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Not afraid of dying? Welcome to Mortality Marketing.

Mortality Marketing is here to stay as long as it steers clears from poor taste or petty opportunism, writes Shivaji Dasgupta, Managing Director, Inexgro Brand Advisory

Shivaji Dasgupta

One of the biggest cultural shifts in urban India is the attitude towards death, from grievous tragedy to restrained eulogy. We are becoming remarkably Western in this dimension and the coronavirus has strangely accelerated this mature positivity. Which does lead to significant implications for businesses as Mortality Marketing becomes a sustainable practice when done sensibly.

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In Indian culture, the death of a relative was the ultimate tragedy, unconnected to age or socio-economic stature. The expression of grief was thus violently loud and anybody who has been to crematoriums over the years will vouch for this. In certain socio-economic sections, the entire community became active stakeholders, showing empathy even with strangers. But over time, in affluent India, elegance infiltrated this spontaneous ecosystem as we were encouraged to behave like mild mannered Europeans, where tears were permitted as long as they were sotto voice and continuity of normalcy became an important badge of belonging.

As ever, popular culture instigated and mirrored this transition, from movies to advertising. In Bollywood then, any demise was a dramatic event followed by acts of revenge, state of penury or the beginning of unwarranted abuse. In Netflix now, Arya is the new role model who behaves unnervingly normally in the face of tragedy and is able to regroup in a matter of cinematic moments. While the Life insurance advertising has moved effortlessly from the morbid LIC sagas to the ‘Jeene Ki License’ popularised by ICICI and subsequently the many streams of routineness. Most interestingly, a Calcutta-based startup is provoking Indians to be proactive and well planned about bereavement management, enabling non-resident children to handle the final rites of parents in an efficient and elegant manner. All of the above demonstrates that we are becoming realistic and mature about mortality, even at the cost of being perceived as insincere.

A further evidence of this argument is the streams of condolence messages that appear on Facebook, in recent times accentuated by the Covid crisis. Our primary focus seems to be articulating shared experiences which deliver documentary and thus emotional credibility of association, as opposed to superlative grief. Even the responses of the key stakeholders are usually very prompt and courteous, an imposed formality in what must be the most difficult times in living. We seem to be taking matters in our collective strides, regrouping with fellow citizens and recharting the remaining course of life, usually in a positive and affirmative vein. Most truthfully, the reinforcement of fragility is proving to be a springboard for sustainability as we use such moments to co-create the perfect formula for precious longevity. What aids this attitude is perhaps the financial security of those left behind, through savings or insurance, unlike the deeply dire narratives of Nehruvian India.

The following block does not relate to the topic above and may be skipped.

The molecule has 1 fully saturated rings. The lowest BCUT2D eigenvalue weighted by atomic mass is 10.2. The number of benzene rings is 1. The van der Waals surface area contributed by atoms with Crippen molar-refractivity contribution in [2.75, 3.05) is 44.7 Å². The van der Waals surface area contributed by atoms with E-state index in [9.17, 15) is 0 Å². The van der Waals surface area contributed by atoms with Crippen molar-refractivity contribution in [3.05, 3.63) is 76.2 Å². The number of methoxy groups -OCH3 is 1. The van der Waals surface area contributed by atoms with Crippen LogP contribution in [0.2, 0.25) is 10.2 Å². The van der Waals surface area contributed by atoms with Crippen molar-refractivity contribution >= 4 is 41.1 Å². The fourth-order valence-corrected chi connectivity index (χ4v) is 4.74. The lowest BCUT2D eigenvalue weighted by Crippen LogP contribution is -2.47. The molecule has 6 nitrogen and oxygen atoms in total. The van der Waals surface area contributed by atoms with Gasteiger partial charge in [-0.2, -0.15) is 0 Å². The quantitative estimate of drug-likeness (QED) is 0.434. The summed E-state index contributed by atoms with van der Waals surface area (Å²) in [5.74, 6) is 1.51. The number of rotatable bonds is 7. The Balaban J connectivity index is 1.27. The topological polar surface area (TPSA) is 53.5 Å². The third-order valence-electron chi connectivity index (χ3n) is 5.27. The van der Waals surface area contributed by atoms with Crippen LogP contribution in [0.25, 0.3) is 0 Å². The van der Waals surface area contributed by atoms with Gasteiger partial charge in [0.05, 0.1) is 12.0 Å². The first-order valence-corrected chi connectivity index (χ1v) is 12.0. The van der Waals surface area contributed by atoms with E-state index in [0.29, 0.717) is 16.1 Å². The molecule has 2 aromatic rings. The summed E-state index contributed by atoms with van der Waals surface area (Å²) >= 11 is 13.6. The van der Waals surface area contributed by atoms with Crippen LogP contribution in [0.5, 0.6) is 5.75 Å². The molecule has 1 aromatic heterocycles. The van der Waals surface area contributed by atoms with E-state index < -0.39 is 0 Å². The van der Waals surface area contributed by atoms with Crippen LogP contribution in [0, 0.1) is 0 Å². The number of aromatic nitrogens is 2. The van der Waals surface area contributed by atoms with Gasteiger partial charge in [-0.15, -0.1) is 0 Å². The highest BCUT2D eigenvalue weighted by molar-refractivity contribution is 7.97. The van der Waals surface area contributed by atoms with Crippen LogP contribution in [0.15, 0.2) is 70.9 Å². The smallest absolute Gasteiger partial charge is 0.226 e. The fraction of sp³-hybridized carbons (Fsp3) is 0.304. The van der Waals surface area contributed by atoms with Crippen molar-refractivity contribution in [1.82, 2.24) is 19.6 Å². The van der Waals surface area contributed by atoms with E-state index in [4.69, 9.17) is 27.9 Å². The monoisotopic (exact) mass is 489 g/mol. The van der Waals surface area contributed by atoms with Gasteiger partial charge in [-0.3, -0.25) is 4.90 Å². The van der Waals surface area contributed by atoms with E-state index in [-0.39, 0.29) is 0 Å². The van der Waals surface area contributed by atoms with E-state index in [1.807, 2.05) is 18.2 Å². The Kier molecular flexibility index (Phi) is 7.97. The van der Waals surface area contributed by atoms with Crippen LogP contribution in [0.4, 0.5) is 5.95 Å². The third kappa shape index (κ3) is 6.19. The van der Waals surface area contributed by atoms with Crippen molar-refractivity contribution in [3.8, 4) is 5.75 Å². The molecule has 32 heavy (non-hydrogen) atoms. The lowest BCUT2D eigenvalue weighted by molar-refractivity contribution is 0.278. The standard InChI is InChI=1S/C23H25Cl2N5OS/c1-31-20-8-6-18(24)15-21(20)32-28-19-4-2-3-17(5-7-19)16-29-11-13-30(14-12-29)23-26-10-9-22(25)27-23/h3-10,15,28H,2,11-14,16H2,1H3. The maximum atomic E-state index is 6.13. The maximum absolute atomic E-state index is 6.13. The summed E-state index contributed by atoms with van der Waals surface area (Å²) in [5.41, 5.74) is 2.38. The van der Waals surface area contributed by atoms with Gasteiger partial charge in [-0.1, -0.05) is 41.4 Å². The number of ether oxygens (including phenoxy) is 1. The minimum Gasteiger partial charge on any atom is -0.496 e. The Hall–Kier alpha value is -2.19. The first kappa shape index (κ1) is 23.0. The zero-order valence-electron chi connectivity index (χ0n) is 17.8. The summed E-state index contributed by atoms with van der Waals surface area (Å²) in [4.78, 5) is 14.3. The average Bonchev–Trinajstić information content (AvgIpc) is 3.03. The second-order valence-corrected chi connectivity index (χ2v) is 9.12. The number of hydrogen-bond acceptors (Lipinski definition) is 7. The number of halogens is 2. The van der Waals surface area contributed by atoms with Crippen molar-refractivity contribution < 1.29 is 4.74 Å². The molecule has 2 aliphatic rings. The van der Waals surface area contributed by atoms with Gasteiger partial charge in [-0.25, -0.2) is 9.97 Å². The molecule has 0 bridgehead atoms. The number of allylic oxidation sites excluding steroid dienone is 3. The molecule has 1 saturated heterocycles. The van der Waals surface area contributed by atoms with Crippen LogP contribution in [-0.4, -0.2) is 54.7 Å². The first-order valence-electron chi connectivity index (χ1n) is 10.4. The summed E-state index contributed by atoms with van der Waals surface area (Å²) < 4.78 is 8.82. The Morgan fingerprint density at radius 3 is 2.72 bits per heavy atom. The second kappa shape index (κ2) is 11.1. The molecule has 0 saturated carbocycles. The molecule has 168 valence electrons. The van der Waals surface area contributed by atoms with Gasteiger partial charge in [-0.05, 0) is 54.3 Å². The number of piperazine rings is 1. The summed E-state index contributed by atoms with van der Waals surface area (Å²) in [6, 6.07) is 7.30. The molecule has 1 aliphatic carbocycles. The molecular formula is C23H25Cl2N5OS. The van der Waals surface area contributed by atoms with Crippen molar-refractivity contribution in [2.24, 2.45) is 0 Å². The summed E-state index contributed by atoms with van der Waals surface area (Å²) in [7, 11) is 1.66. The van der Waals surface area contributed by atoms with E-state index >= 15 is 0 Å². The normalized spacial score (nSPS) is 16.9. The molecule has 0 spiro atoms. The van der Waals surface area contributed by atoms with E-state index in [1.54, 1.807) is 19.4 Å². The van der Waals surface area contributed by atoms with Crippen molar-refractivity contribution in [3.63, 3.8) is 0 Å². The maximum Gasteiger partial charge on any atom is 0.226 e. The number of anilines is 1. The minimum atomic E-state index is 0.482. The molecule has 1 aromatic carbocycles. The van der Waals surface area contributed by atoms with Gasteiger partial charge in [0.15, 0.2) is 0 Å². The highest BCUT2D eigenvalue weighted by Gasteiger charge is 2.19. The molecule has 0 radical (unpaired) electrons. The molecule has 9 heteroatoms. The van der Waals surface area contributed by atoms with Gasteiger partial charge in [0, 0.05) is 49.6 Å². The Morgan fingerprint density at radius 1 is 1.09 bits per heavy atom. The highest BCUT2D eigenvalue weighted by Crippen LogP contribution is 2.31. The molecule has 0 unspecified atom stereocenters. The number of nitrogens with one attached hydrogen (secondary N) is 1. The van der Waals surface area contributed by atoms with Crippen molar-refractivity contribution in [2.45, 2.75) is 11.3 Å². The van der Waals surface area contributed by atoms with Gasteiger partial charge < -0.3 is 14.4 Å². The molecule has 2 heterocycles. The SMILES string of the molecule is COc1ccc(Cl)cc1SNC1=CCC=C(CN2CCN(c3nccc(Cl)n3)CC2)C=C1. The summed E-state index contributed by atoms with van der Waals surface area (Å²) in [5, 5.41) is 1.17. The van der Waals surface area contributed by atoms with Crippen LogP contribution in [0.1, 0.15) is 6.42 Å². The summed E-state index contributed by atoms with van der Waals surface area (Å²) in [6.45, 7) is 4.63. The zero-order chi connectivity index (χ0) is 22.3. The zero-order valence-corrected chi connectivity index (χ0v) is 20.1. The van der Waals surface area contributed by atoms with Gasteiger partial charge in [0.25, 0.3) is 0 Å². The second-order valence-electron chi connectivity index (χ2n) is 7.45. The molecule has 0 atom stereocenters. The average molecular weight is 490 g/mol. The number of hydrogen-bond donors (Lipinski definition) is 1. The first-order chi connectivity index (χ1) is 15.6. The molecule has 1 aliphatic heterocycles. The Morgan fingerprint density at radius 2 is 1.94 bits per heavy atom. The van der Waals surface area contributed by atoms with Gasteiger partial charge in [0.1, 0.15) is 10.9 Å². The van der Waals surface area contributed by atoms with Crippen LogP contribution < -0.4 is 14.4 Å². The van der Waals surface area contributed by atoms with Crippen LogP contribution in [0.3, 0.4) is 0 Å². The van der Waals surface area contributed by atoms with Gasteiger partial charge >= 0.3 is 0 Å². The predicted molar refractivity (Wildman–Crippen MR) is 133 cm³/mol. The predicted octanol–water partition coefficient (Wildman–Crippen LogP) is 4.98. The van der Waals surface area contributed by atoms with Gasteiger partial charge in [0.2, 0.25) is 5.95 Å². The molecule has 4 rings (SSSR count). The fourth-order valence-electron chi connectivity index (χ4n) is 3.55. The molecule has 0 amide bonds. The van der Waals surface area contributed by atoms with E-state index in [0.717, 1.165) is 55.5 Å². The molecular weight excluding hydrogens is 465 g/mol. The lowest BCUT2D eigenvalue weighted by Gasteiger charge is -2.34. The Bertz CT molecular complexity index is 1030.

So apart from the usual suspects like Life Insurance and other savings products, who else can benefit from the tenets of Mortality Marketing? Quite truthfully, a whole host of indulgence and lifestyle products, including senior citizen travel packages, which encourage us to live life king size and not close the shutters as old-age penetrates. True also for legacy enablers, who empower talents to be duly fulfilled — whether craft, singing, acting or teaching. They add up to invaluable shared moments and thus become deliberate sources of continuity even when the body traverses to the relentless ages. An adjunct of this sentiment can be owned by YouTube, by aiding posthumous videos that are personalised messages for friends and family — which can be created anytime and constantly updated like a will. Banks can come up with post-death savings accounts which fund gifts to grandchildren on birthdays or endowments to charities, for a ten-year timeframe. Those in the self-publishing industry must specifically market autobiographies for specific or general circulation and this can well become a coffee table memoir. Family Tree group photos can integrate the living and the dead while AI led chat sites can simulate conversations with the departed, based on past evidence.

It is certainly proven that we are embracing death with greater candour and lesser fear. Which is provoking us to live more indulgently, create meaningful legacies and also mourn our dear departed with greater grace and empathy. As a logical offshoot, Mortality Marketing is here to stay as long as it steers clears from poor taste or petty opportunism. Every life is worthy of a perpetual celebration and yours or mine is no exception. 

(Disclaimer: The opinions expressed in this article are those of the author. The facts and opinions appearing in the article do not reflect the views of and we do not assume any responsibility or liability for the same.)

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